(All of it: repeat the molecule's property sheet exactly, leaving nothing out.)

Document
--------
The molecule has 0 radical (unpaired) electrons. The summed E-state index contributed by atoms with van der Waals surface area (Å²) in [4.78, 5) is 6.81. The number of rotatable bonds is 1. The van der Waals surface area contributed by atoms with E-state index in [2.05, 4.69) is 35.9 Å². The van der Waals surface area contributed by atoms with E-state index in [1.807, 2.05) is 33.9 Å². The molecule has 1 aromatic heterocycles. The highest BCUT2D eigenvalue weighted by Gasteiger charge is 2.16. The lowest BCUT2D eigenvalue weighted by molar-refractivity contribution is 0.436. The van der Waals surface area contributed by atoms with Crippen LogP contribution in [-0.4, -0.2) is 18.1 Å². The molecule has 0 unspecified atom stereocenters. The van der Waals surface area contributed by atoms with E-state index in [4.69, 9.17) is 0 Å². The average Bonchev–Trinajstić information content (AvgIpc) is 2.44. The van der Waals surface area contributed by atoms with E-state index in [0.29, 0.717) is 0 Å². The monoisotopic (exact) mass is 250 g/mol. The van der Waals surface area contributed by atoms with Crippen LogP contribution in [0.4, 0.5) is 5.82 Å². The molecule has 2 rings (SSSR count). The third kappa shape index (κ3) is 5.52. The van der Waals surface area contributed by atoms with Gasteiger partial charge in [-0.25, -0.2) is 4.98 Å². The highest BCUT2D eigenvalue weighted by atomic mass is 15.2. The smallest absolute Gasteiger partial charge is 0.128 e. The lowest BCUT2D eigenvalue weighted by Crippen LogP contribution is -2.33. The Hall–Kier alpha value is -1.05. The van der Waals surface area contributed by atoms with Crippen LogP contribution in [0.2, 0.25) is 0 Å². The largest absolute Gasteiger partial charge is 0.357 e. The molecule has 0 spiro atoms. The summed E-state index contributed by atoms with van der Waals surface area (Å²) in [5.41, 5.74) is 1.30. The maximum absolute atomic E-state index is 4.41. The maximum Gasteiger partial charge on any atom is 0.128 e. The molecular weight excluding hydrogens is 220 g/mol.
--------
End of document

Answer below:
The molecule has 0 radical (unpaired) electrons. The summed E-state index contributed by atoms with van der Waals surface area (Å²) in [4.78, 5) is 6.81. The number of rotatable bonds is 1. The van der Waals surface area contributed by atoms with E-state index in [2.05, 4.69) is 35.9 Å². The van der Waals surface area contributed by atoms with E-state index in [1.807, 2.05) is 33.9 Å². The molecule has 1 aromatic heterocycles. The highest BCUT2D eigenvalue weighted by Gasteiger charge is 2.16. The lowest BCUT2D eigenvalue weighted by molar-refractivity contribution is 0.436. The van der Waals surface area contributed by atoms with Crippen LogP contribution in [-0.4, -0.2) is 18.1 Å². The molecule has 0 unspecified atom stereocenters. The van der Waals surface area contributed by atoms with E-state index in [4.69, 9.17) is 0 Å². The average Bonchev–Trinajstić information content (AvgIpc) is 2.44. The van der Waals surface area contributed by atoms with E-state index in [0.29, 0.717) is 0 Å². The monoisotopic (exact) mass is 250 g/mol. The van der Waals surface area contributed by atoms with Crippen LogP contribution in [0.4, 0.5) is 5.82 Å². The molecule has 2 rings (SSSR count). The third kappa shape index (κ3) is 5.52. The van der Waals surface area contributed by atoms with Gasteiger partial charge in [-0.25, -0.2) is 4.98 Å². The highest BCUT2D eigenvalue weighted by atomic mass is 15.2. The smallest absolute Gasteiger partial charge is 0.128 e. The lowest BCUT2D eigenvalue weighted by Crippen LogP contribution is -2.33. The Hall–Kier alpha value is -1.05. The van der Waals surface area contributed by atoms with Crippen LogP contribution in [0.2, 0.25) is 0 Å². The largest absolute Gasteiger partial charge is 0.357 e. The molecule has 0 spiro atoms. The summed E-state index contributed by atoms with van der Waals surface area (Å²) in [5.41, 5.74) is 1.30. The maximum absolute atomic E-state index is 4.41. The maximum Gasteiger partial charge on any atom is 0.128 e. The molecular weight excluding hydrogens is 220 g/mol.